By Uriel Molina, Staff Writer
The SAT Prep program at Verbum Dei started in the 2016-2017 school year, and it has found a permanent position in the Verbum Dei scholastic junior schedule. Besides the sacrifice of adding a extra period to the entire school’s schedule, the program has shown some positive outcomes of improved student SAT scores for Verbum Dei students.
The SAT program originated back when Verbum Dei worked with Kaiser Permanente Watts, 1465 E 103rd St, Los Angeles, to allow students to take SAT classes after school to enhance their SAT scores. Verbum Dei was aware of universities and colleges admissions becoming more selective with admission. Students with higher SAT scores generally have a higher acceptance rate into such institutions.
“When universities get more selective, it affects students from the inner city,” said Dr. Brandi Odom, VDHS Chief Adcemic Officer.
Inner-city students face some barriers and obstacles to their participation in such preparation programs: not being accepted into the Kaiser Watts SAT preparation program, having to pick up a sibling, to not having sufficient funds; consequently, Verbum Dei administration decided to bring the SAT prep program into the school.
At Verbum Dei, the SAT prep program is known as an equity opportunity for the students.
“Equality is us saying, ‘Everybody should have the opportunity to take the SAT prep program’ …Equity is saying, ‘Everybody should take the SAT prep course because that’s what we know that’s going to get them into college,” said Odom.
The program, which was introduced to Verb in the 2016-2017 school year, was barely beginning and slowly setting itself in as a class. By the 2017-2018 school year, the SAT prep program was officially a 7th period class for the juniors, introducing the 7th-period school wide, expanding the original 6th-period schedule.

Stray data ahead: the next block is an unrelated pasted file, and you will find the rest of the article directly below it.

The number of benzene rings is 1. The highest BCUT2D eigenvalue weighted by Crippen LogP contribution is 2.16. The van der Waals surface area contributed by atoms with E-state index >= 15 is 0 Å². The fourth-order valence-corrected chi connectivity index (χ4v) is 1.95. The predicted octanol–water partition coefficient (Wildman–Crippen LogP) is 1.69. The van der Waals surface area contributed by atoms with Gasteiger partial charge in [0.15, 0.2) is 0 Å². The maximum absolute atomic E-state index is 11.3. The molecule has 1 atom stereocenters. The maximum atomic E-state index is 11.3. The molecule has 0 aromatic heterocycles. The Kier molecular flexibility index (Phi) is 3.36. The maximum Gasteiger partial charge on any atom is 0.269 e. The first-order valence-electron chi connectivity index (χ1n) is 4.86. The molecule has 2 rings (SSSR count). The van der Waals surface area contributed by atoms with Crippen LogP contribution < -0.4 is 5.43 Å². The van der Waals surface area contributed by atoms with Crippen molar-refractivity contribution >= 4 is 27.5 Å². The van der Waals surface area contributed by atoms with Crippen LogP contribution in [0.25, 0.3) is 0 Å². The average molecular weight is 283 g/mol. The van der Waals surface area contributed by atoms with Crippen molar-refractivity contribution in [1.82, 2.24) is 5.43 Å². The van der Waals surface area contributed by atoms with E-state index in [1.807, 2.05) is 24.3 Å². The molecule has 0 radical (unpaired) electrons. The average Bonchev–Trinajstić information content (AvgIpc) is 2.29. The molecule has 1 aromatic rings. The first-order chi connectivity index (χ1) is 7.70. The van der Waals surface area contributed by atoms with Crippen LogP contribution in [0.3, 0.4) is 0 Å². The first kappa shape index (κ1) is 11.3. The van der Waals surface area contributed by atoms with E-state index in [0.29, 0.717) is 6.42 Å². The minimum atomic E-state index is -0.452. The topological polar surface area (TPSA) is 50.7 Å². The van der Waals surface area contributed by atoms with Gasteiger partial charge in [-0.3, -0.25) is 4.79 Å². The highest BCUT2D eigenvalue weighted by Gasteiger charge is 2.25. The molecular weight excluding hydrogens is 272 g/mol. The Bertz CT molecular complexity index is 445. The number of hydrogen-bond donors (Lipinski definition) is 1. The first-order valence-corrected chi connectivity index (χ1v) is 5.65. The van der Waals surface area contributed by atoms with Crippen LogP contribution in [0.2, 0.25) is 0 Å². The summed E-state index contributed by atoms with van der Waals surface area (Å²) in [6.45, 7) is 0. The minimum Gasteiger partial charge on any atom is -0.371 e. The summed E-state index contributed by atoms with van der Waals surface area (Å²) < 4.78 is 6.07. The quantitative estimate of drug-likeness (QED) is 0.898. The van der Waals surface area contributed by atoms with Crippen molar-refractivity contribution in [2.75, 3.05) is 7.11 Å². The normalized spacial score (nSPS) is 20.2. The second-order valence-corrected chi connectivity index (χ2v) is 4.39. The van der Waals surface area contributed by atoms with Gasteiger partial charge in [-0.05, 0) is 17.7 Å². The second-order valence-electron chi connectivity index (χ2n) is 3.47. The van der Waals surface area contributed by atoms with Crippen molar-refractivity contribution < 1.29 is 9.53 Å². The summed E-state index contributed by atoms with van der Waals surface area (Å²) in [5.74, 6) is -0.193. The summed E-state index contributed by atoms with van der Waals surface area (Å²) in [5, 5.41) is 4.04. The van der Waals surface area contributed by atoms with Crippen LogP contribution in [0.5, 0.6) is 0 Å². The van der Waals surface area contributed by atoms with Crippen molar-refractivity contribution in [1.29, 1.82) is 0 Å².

Some students were furious with the and made some comments about the new schedule.
“It was unnecessary for them to add another period” said senior Carlos Mejia.” Fellow senior Juan Marroquin added, “They could adjust the extra 7th period just for the juniors.”
However, Odom responded to the complaints.
“I hear my students saying that the day feels longer,” said Odom. “I really do hear it, but I ask myself, so do I cut the SAT program just because the day is shorter and hope everybody gets SAT preparation on his own.”
Furthermore, said Odom, some universities are abandoning or reconsidering the significance of SAT scores because of more universities have proven that SAT results often correspond with income levels and not academic advances.
“University of San Francisco (USF ) has dropped SAT test scores, test scores are optional, more and more university are not requiring test score because the SAT most directly correlates with income, not with academic success,” said Fr. Steven Privett, SJ, VDHS President and former USF President.